The way that Montell suggests we respond to this ickiness is with a term coined by Ann Friedman and Aminatou Sow: “Shine Theory.” This is the idea that true confidence doesn’t lie in tearing each other down—instead, it lies in our connections and collaborations. When we see another woman crushing it on social media, while our brain may initially tell us to take her down, we can instead reach out as a friend. As Montell said on The Everygirl Podcast, their light does not mean your darkness. You have the potential to maximize your joint slay.

2. We have a right to stop consuming information.

Far too often, I tuck myself in bed at night having done nothing but oscillate between screens. What Montell emphasizes in The Age of Magical Thinking, and particularly in her chapter on “the IKEA effect,” entitled “The Life-Changing Habit of Becoming a Mediocre Crafter,” is that we need a break from this constant cycle of digital input and output. In this chapter, Montell explores the cognitive bias that causes us to favor things crafted by the human hand, specifically our own human hands. Modern life, from work to “pleasure,” has become super-automated, but our desire to sit down and do a little craft has not changed.

Through a satisfying retelling of her love affair with furniture flipping, Montell shows that taking a break from screens will boost your creativity rather than stifle it. We’re all going to do the best possible work for ourselves and for others when we get off the endless conveyor belt between our phones, laptops, and television screens. Reading this chapter of The Age of Magical Overthinking legitimately made me shut my computer and grab my origami supplies. If you, too, are burnt out on screens, reading this book will be your first step toward breaking the cycle of endless information input and output.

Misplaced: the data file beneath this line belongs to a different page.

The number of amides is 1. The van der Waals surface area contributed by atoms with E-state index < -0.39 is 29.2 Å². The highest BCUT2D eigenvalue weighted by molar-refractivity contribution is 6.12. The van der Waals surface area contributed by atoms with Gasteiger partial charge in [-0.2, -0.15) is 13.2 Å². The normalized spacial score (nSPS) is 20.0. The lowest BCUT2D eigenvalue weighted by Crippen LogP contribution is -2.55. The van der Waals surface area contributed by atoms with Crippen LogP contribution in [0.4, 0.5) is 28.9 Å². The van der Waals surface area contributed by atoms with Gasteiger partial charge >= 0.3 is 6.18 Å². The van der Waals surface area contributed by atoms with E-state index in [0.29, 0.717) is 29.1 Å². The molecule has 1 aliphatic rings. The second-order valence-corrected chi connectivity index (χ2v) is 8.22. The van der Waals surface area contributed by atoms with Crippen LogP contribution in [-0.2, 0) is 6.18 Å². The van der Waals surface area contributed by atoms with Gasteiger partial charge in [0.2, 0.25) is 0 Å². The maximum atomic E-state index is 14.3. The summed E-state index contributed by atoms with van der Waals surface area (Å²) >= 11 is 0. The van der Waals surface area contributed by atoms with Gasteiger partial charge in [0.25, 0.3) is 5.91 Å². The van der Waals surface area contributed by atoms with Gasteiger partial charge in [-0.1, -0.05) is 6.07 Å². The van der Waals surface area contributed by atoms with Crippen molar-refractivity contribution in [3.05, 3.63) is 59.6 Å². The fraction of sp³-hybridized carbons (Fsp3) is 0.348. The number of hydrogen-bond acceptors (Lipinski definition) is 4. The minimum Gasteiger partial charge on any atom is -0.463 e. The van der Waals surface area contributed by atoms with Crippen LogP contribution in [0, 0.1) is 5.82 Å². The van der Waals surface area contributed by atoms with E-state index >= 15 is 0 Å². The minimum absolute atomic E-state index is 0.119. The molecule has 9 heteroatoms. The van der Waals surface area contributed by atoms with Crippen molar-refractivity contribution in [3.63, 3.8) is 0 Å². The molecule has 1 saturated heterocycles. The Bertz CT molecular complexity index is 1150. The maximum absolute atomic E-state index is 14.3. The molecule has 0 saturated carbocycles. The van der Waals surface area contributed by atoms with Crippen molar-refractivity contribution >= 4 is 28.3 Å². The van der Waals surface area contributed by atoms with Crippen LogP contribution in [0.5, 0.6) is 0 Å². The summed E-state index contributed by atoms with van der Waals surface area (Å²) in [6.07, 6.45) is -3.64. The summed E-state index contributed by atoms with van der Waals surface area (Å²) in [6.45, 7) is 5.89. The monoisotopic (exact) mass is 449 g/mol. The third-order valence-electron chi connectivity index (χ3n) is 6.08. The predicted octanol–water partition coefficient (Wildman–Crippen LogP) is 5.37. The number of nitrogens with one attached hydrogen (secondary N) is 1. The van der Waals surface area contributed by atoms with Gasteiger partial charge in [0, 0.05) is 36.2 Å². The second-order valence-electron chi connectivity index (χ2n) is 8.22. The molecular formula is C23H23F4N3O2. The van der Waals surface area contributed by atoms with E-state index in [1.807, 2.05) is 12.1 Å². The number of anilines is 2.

3. “Truth” looks different than it did two decades ago. Correct each other kindly.

“I live in daily fear of being canceled, and I haven’t even done anything wrong,” I said to a friend over the phone a few months ago. As I discovered while reading The Age of Magical Overthinking, I am not alone in this paranoia. In her chapter “Haters Are My Motivators,” Montell explores the illusory truth effect, which is our animalistic tendency to believe a statement is true just because we’ve heard it repeated.

“I have spent my life bedeviled by the tug-of-war between awe and objectivity, beauty and truth,” Montell writes. Same, girl. When so many people are shouting about what is true and false, how are we supposed to parse the real facts? Also, how are we supposed to even remotely enjoy life if all we’re doing is trying to parse said real facts?

“Truth” in the 2020s is a real head case, and though Montell doesn’t necessarily provide a solution, she does emphasize the value of recognizing that truth is not one thing. While someone’s shouting in the comments section about how that one coffee shop the influencer in the video said is her “new favorite” has been around since 1997, the truth is that it is “new” to her. Montell’s exploration of the illusory truth effect shows the importance of kind corrections—and the value of being able to admit you were wrong. “Live your truth” is exactly the kind of proverb that Montell herself would cluck her tongue at, but reading this chapter might just make you feel slightly more empowered to do so.

Final thoughts

I’ve needed a lot of books in my lifetime, but I’ve never needed to read something as much as I needed to read The Age of Magical Overthinking. Montell blew me away with her skillful combination of thoughtful research and vivid storytelling. But even more than that, she made me feel at ease with the fact that nothing I’ve done in the past year has made sense—because right now, nothing does. If you need a book to shift your attention away from the infinite nature of the infinite scroll, you can trust The Age of Magical Information to do so.